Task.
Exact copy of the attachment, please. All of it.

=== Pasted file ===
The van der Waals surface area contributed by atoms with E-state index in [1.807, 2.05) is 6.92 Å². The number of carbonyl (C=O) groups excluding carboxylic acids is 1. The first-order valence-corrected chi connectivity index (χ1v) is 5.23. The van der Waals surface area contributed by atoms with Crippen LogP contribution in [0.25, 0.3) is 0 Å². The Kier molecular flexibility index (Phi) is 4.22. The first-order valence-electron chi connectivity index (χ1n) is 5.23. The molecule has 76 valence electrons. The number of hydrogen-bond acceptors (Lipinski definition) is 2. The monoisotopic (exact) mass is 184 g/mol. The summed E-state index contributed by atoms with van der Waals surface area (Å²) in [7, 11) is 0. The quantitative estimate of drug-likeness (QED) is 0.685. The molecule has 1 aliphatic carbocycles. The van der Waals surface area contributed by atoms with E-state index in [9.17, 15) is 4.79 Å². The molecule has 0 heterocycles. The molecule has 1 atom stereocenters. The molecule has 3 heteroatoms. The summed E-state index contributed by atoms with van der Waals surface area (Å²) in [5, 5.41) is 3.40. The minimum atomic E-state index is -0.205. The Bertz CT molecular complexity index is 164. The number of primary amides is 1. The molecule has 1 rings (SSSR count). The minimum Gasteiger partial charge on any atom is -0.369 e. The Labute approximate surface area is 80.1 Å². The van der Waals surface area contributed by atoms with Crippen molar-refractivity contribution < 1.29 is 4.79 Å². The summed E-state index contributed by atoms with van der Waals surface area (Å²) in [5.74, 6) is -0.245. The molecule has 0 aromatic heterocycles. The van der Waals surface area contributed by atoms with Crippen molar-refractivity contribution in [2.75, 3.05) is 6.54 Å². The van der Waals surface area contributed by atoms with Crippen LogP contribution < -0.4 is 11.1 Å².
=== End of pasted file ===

The van der Waals surface area contributed by atoms with E-state index in [1.807, 2.05) is 6.92 Å². The number of carbonyl (C=O) groups excluding carboxylic acids is 1. The first-order valence-corrected chi connectivity index (χ1v) is 5.23. The van der Waals surface area contributed by atoms with Crippen LogP contribution in [0.25, 0.3) is 0 Å². The Kier molecular flexibility index (Phi) is 4.22. The first-order valence-electron chi connectivity index (χ1n) is 5.23. The molecule has 76 valence electrons. The number of hydrogen-bond acceptors (Lipinski definition) is 2. The monoisotopic (exact) mass is 184 g/mol. The summed E-state index contributed by atoms with van der Waals surface area (Å²) in [7, 11) is 0. The quantitative estimate of drug-likeness (QED) is 0.685. The molecule has 1 aliphatic carbocycles. The van der Waals surface area contributed by atoms with E-state index in [9.17, 15) is 4.79 Å². The molecule has 0 heterocycles. The molecule has 1 atom stereocenters. The molecule has 3 heteroatoms. The summed E-state index contributed by atoms with van der Waals surface area (Å²) in [5, 5.41) is 3.40. The minimum atomic E-state index is -0.205. The Bertz CT molecular complexity index is 164. The number of primary amides is 1. The molecule has 1 rings (SSSR count). The minimum Gasteiger partial charge on any atom is -0.369 e. The Labute approximate surface area is 80.1 Å². The van der Waals surface area contributed by atoms with Crippen molar-refractivity contribution < 1.29 is 4.79 Å². The summed E-state index contributed by atoms with van der Waals surface area (Å²) in [5.74, 6) is -0.245. The molecule has 0 aromatic heterocycles. The van der Waals surface area contributed by atoms with Crippen molar-refractivity contribution in [2.75, 3.05) is 6.54 Å². The van der Waals surface area contributed by atoms with Crippen LogP contribution < -0.4 is 11.1 Å².